Copyright ©The Author(s) 2017. Published by Baishideng Publishing Group Inc. All rights reserved.
World J Transplant. Dec 24, 2017; 7(6): 339-348
Published online Dec 24, 2017. doi: 10.5500/wjt.v7.i6.339
Human leukocyte antigen typing and crossmatch: A comprehensive review
Mohammed Mahdi Althaf, Mohsen El Kossi, Jon Kim Jin, Ajay Sharma, Ahmed Mostafa Halawa
Mohammed Mahdi Althaf, Jack Pryor Renal Unit, Norfolk and Norwich University Hospital - NHS Foundation Trust, Norwich NR4 7UY, United Kingdom
Mohammed Mahdi Althaf, Mohsen El Kossi, Jon Kim Jin, Ajay Sharma, Ahmed Mostafa Halawa, Faculty of Health and Science, University of Liverpool, Institute of Learning and Teaching, School of Medicine, Liverpool L69 3GB, United Kingdom
Mohsen El Kossi, Doncaster Royal Infirmary, Doncaster DN2 5LT, United Kingdom
Jon Kim Jin, Nottingham Children Hospital, Nottingham NG7 2UH, United Kingdom
Ajay Sharma, Royal Liverpool University Hospitals, Liverpool L7 8XP, United Kingdom
Ahmed Mostafa Halawa, Department of Transplantation Surgery, Sheffield Teaching Hospitals, Sheffield S5 7AU, United Kingdom
Author contributions: Althaf MM performed the majority of the writing, prepared the figures and tables; Sharma A performed input to structure, content and wrote the abstract; El Kossi M and Jin JK performed input to content; Halawa AM designed the outline, performed input to content and coordinated the writing of the paper.
Conflict-of-interest statement: There is no conflict of interest associated with any of the senior author or other co-authors contributed their efforts in this manuscript.
Open-Access: This article is an open-access article which was selected by an in-house editor and fully peer-reviewed by external reviewers. It is distributed in accordance with the Creative Commons Attribution Non Commercial (CC BY-NC 4.0) license, which permits others to distribute, remix, adapt, build upon this work non-commercially, and license their derivative works on different terms, provided the original work is properly cited and the use is non-commercial. See:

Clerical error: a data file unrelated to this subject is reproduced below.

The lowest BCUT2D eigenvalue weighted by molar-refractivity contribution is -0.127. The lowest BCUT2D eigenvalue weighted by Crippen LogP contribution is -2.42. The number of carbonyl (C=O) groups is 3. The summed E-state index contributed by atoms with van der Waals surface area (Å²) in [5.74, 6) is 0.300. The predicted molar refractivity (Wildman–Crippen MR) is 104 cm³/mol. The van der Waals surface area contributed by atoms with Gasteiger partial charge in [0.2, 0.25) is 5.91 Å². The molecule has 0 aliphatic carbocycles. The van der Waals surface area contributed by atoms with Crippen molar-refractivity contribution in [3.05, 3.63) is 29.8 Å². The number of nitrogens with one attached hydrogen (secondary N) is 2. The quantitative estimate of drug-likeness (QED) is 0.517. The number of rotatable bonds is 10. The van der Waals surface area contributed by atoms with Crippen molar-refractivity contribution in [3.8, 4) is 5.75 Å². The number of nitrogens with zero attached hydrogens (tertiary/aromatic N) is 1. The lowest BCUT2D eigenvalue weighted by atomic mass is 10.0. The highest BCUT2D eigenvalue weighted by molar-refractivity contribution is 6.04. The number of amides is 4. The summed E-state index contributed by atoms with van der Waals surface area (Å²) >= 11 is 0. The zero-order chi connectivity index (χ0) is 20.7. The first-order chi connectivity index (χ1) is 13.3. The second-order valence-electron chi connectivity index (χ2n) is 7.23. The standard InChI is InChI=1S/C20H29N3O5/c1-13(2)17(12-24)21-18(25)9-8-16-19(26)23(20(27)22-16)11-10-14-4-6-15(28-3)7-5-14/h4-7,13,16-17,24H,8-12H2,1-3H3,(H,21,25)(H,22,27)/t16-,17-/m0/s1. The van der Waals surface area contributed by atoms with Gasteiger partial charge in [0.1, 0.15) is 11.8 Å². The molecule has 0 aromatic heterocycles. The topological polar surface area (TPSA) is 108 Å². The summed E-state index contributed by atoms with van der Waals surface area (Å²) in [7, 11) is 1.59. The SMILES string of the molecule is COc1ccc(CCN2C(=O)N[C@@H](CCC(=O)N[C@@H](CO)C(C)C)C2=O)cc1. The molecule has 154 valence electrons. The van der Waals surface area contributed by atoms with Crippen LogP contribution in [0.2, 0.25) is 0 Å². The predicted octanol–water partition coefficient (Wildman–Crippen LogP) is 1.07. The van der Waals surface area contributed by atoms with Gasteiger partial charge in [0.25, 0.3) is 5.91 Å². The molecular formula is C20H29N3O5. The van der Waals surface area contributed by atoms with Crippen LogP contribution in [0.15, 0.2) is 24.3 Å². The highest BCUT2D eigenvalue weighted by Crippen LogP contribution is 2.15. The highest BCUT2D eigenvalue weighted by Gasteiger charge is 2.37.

Correspondence to: Ahmed Mostafa Halawa, MSc, MD, PGCE, MEd (Higher Education), FRCS, FRCS (Gen), Senior Lecturer (Hon), Consultant Transplant Surgeon, Department of Transplantation Surgery, Sheffield Teaching Hospital, Herries Road, Sheffield S5 7AU, United Kingdom.
Telephone: +44-77-87542128 Fax: +44-11-42714604
Received: July 12, 2017
Peer-review started: July 14, 2017
First decision: August 7, 2017
Revised: August 22, 2017
Accepted: October 17, 2017
Article in press: October 17, 2017
Published online: December 24, 2017

Renal transplantation remains the best option for patients suffering from end stage renal disease (ESRD). Given the worldwide shortage of organs and growing population of patients with ESRD, those waitlisted for a transplant is ever expanding. Contemporary crossmatch methods and human leukocyte antigen (HLA) typing play a pivotal role in improving organ allocation and afford better matches to recipients. Understanding crossmatch as well as HLA typing for renal transplantation and applying it in clinical practice is the key step to achieve a successful outcome. Interpretation of crossmatch results can be quite challenging where clinicians have not had formal training in applied transplant immunology. This review aims to provide a worked example using a clinical vignette. Furthermore, each technique is discussed in detail with its pros and cons. The index case is that of a young male with ESRD secondary to Lupus nephritis. He is offered a deceased donor kidney with a 1-0-0 mismatch. His complement dependent cytotoxicity (CDC) crossmatch reported positive for B lymphocyte, but flow cytometry crossmatch (FCXM) was reported negative for both B and T lymphocytes. Luminex-SAB (single antigen bead) did not identify any donor specific antibodies (DSA). He never had a blood transfusion. The positive CDC-crossmatch result is not concordant with DSA status. These implausible results are due to underlying lupus erythematosus, leading to false-positive B-lymphocyte crossmatch as a result of binding immune complexes to Fc-receptors. False positive report of CDC crossmatch can be caused by the underlying autoimmune diseases such as lupus erythematosus, that may lead to inadvertent refusal of adequate kidney grafts. Detailed study of DSA by molecular technique would prevent wrong exclusion of such donors. Based on these investigations this patient is deemed to have “standard immunological risk” for renal transplantation.

Keywords: Human leukocyte antigen typing, Cytotoxic crossmatch, Flow cytometry crossmatch, Virtual crossmatch, Human leukocyte antigen null alleles

Core tip: Understanding crossmatch for renal transplantation and applying it in clinical practice is the fundamental step to achieve a successful outcome. At times, interpreting an ambivalent report of crossmatch can be very challenging for clinicians since they have not been trained formally in applied transplant immunology. While there are several published reviews, this is presented as a worked example and is aimed to discuss immunological risk stratification by using an example of an index case.